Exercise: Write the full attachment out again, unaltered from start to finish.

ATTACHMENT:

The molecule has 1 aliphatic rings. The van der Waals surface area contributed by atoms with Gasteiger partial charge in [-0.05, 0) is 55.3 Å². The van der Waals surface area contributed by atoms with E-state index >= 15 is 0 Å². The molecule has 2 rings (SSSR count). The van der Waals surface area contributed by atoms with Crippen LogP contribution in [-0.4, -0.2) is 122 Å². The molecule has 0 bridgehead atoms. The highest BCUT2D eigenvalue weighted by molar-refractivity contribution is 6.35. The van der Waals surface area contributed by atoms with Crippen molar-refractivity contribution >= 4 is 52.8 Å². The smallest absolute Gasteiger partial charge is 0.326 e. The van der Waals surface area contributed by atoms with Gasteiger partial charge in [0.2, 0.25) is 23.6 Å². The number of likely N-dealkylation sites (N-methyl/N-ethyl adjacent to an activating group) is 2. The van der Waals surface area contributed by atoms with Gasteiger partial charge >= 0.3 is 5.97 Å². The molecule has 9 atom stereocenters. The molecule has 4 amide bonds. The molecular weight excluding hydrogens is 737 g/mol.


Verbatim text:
The molecule has 1 aliphatic rings. The van der Waals surface area contributed by atoms with Gasteiger partial charge in [-0.05, 0) is 55.3 Å². The van der Waals surface area contributed by atoms with E-state index >= 15 is 0 Å². The molecule has 2 rings (SSSR count). The van der Waals surface area contributed by atoms with Crippen LogP contribution in [-0.4, -0.2) is 122 Å². The molecule has 0 bridgehead atoms. The highest BCUT2D eigenvalue weighted by molar-refractivity contribution is 6.35. The van der Waals surface area contributed by atoms with Crippen molar-refractivity contribution >= 4 is 52.8 Å². The smallest absolute Gasteiger partial charge is 0.326 e. The van der Waals surface area contributed by atoms with Gasteiger partial charge in [0.2, 0.25) is 23.6 Å². The number of likely N-dealkylation sites (N-methyl/N-ethyl adjacent to an activating group) is 2. The van der Waals surface area contributed by atoms with Gasteiger partial charge >= 0.3 is 5.97 Å². The molecule has 9 atom stereocenters. The molecule has 4 amide bonds. The molecular weight excluding hydrogens is 737 g/mol.